He said "OK", and hung up the phone... P***D ME OFF!!!!

I got so damn angry at him I forgot all about getting drunk, the only thing I could think about was getting to the meeting that night and telling him what a rotten SOB he was, and I did...big time. (Didn't bother him one damn bit that I was angry with him.)

He just looked down the side of his nose at me and said, "Well, did you learn anything?"

HUHHHH?

"Did you learn, maybe, that it is all right to feel like drinking if you don't do it, that it's all right to be p***d off if you don't drink. Are you drunk now?"

No, sponsor, I am not drunk....

"Are you still alive?"

Yes, sponsor, I am still alive.....

"So what's the big damn deal?"

Oh, OK.....

"Damn it, how many times am I gonna have to tell you that we don't give a damn what you think, feel or believe, the only thing that counts from here on out is what you DO...and that the answer to all your problems is in the book, the steps and the fellowship, if you will just DO what you have been told to DO for the first time in your life."

Oh, OK, sponsor...I guess I better get busy on the steps...

"Yes, and in your case the sooner the better."

Oh, OK, so all I was doing was thinkin' drinkin' and that is insane....

"Yep, your disease talking to you."

Thanks, sponsor, I feel a lot better about it now, just stinkin' thinkin'

"Yep"

Oh, OK, want a cup of coffee?

"Believe I do."

See you in the morning meeting?

"Yep, see you there..."


"Barefoot Bob"
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Postby Jools » Wed May 20, 2009 9:57 am

When I want to be with people I care about who are using alcohol I always remind myself that I am voluntarily stepping upon the top of the slippery slope. And it isn't really the alcohol that's my problem. It's easy enough for me to say "no" to an offer. The problem for me is the attitudes and behavior that occur around me when people are drinking. And even more important, the kinds of attitudes that I can pick up which will mean extra work for me later.


This is good stuff, Anja, I've never really taken a look at what people are saying or doing while drinking because I'm too busy thinking, gosh, that drink looks good.

Some are sicker than others.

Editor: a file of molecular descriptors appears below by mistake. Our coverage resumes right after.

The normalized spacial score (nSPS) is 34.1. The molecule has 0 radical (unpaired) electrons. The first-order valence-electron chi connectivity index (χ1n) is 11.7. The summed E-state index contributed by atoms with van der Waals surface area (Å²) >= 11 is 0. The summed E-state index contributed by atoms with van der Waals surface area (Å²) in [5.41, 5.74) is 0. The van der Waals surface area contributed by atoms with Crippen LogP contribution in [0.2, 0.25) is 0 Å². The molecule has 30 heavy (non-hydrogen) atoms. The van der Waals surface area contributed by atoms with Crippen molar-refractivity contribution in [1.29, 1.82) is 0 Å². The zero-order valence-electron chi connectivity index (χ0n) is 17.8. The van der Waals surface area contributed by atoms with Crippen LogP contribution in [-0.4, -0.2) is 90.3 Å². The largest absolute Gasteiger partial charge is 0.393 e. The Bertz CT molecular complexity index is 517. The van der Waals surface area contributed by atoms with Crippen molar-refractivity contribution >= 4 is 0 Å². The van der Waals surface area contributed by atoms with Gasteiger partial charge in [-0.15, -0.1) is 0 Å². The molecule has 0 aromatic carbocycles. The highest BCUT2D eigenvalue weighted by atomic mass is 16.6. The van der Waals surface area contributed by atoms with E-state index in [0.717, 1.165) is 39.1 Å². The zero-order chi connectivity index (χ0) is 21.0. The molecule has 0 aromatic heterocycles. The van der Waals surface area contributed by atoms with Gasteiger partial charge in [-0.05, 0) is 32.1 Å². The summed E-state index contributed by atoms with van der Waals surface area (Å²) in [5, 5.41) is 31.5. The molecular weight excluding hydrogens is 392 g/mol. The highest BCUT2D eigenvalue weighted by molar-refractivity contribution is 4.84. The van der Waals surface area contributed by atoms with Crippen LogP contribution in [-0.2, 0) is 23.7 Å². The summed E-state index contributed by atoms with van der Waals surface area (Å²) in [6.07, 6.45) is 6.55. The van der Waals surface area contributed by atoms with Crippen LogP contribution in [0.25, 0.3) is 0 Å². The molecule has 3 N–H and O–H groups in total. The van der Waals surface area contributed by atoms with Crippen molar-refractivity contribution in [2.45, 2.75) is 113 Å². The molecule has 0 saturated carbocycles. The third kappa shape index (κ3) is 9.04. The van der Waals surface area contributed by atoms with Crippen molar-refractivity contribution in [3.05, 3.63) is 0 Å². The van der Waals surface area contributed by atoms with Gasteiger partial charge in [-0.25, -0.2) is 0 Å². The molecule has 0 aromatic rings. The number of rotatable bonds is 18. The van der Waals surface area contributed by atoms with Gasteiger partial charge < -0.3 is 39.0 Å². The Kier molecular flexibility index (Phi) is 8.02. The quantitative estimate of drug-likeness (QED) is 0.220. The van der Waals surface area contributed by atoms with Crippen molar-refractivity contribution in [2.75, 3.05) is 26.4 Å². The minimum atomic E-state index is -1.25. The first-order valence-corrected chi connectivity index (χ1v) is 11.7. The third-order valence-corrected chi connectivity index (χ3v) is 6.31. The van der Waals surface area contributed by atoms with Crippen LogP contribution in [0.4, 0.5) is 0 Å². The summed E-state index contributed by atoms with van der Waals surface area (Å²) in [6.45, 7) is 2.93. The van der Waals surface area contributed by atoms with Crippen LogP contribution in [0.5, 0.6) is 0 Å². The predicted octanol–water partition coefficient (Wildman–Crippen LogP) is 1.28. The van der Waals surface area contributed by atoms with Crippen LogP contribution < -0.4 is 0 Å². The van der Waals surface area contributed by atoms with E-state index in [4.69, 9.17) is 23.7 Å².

:wink:

Thanx for sharing with us.

Julie
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Postby garden variety » Fri May 22, 2009 12:59 pm

I have loved ones, friends, relatives, and aquaintences that actively drink. Some are alcoholics, and drink alcoholically. Others drink socially. Still others drink only at gatherings to get blasted.

What I remember now is that, at one time, I was "all of the above". I remember that when I begin to entertain destructive thoughts about a man or woman who is drinking, getting drunk, or "POD" (Pass-Out Drunk), I'm heading in the wrong direction - better reset the GPS!. In other words, when I start to think badly of any kind of drinker because of the way he or she drinks, then I'm pointing one finger at them while my other three fingers are pointing back at me.

I recently spoke with an alcoholic friend who was drinking while I was visiting. She was embarassed, feeling guilty, at times in tears, but she was still drinking. She became aopolgetic. She asked me how I could sit and talk with her while she was actively drinking and could not get sober, with me knowing she relapses so much.

I said her drinking was something that has to be worked out between her and her God. I'm here to be a friend and help you with what you need help with, I'm not here to judge because I really REALLY understand why you drink. Then suddenly, Al-anon thinking kicked in and the light bulb went off in my mind :idea: :idea: :idea:

I realized through the depth of my soul. I was square at step one. I said this to her:

"I'm powerless over alcohol. But today I'm not powerless over my own alcoholic consumption. But since I care about you and I'm a friend, I'm still powerless over alcohol - but its the alcohol you drink".

It hit me like a ton of bricks. I was powerless again! I was powerless over alcohol in my friend's life. I couldn't judge her. I couldn't stop being her friend. I couldn't stop her from drinking. I was soooo powerless!

It wasn't a slippery slope for me. It was my first step once again, except it involved a friend. Her "powerlessness over alcohol" was making "our lives" - the moments in time we share as friends - "our lives had become unmanageable."

Right then and there in front of her, I took the first step again - I made that public admission of powerlessness. What an eerie feeling came over me. As a result of that experience, I suddenly became a member of Al-anon. As a result of all my sober relationships with other alcoholic friends, family and loved ones, and by talking the 1st step, I'm a member of Al-anon too.